It’s hard to neatly describe what Moon Hooch play. Techno-jazz seems to be an accepted shorthand, as does Cave Music: like house but more visceral and more free. But there are other things in the mix too. Tracks such as Mountain Lion, from Joshua Tree EP, sound like skronking reggae crossed with Ethio-jazz, and Wilbur adds gruff, heavy metal vocals to some of their tunes. If they were forced to put their music in a box, what would they call it?

“I like Energy Music,” says Wilbur.

McGowen: “Energy Music, Sound Energy.”

“Ooh. Sound Energy. Yeah, call it that. It’s nice and vague.”

The astral sphere aside, major sources of inspiration include electronic music producers Plug, Squarepusher, Aphex Twin, Current Value, Venetian Snares, AK1200, Bassnectar and Siriusmo, all of whom crop up when we touch on the trio’s new studio album, due for release early in 2018.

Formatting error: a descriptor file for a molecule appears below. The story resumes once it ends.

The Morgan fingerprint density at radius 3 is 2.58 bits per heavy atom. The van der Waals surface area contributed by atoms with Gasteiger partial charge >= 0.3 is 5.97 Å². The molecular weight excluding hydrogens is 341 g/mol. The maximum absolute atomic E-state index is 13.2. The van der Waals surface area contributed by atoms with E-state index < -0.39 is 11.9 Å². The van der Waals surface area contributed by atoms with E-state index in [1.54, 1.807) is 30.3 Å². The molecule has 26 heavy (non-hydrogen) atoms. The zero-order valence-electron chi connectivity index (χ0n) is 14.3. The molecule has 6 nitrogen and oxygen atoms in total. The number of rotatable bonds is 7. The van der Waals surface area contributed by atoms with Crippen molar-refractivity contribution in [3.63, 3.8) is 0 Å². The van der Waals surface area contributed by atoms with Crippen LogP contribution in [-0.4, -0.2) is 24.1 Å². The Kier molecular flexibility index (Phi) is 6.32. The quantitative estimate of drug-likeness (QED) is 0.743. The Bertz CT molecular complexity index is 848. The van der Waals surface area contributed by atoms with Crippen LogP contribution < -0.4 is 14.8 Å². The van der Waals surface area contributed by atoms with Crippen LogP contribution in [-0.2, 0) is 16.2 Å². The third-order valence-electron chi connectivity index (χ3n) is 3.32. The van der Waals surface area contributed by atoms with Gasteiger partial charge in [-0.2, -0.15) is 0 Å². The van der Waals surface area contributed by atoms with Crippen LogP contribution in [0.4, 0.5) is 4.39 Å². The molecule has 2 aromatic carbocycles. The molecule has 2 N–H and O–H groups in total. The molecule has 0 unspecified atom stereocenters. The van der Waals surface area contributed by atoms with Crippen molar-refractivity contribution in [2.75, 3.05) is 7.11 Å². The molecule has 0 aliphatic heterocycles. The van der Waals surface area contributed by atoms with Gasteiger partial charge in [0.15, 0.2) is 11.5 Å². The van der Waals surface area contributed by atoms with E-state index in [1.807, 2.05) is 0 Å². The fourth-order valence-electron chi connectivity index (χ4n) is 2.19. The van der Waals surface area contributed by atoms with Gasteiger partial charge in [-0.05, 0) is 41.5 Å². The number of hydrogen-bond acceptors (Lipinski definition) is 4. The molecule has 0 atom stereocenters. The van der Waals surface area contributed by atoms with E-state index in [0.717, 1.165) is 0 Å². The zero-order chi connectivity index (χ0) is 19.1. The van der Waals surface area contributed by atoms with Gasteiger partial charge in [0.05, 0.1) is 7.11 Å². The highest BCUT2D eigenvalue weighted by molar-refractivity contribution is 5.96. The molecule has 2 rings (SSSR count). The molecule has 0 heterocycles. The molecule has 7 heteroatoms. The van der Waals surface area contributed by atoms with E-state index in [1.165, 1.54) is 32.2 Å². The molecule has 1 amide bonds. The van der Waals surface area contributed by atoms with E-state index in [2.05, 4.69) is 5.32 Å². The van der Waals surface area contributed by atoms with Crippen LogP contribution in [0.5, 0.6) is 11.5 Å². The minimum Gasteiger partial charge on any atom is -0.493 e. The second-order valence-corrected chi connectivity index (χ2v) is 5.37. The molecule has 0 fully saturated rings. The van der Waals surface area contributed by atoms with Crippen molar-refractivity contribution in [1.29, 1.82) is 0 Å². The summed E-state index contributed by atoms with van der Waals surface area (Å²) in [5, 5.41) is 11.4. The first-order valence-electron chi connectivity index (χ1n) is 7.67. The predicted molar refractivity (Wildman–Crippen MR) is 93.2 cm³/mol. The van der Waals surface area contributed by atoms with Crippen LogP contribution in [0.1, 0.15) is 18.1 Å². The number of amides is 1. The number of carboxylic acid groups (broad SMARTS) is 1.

“We’re starting to experiment with modular synths and more electronic sounds now,” says Wilbur, “merging those with intense odd tempo beats that you can still move to. That and adding some more vocals: intense growly rapping and screaming.”

When it comes to the trio’s jazz influences, the big one – perhaps unsurprisingly given their focus on energy – is John Coltrane.

“I feel like he’s our father,” says McGowen. “He inspired all of us so intensely. I remember being 12 or 13-years-old and being totally obsessed with his music, learning his solos. When the three of us met that was one love we had in common.”

Read Seven interesting facts about John Coltrane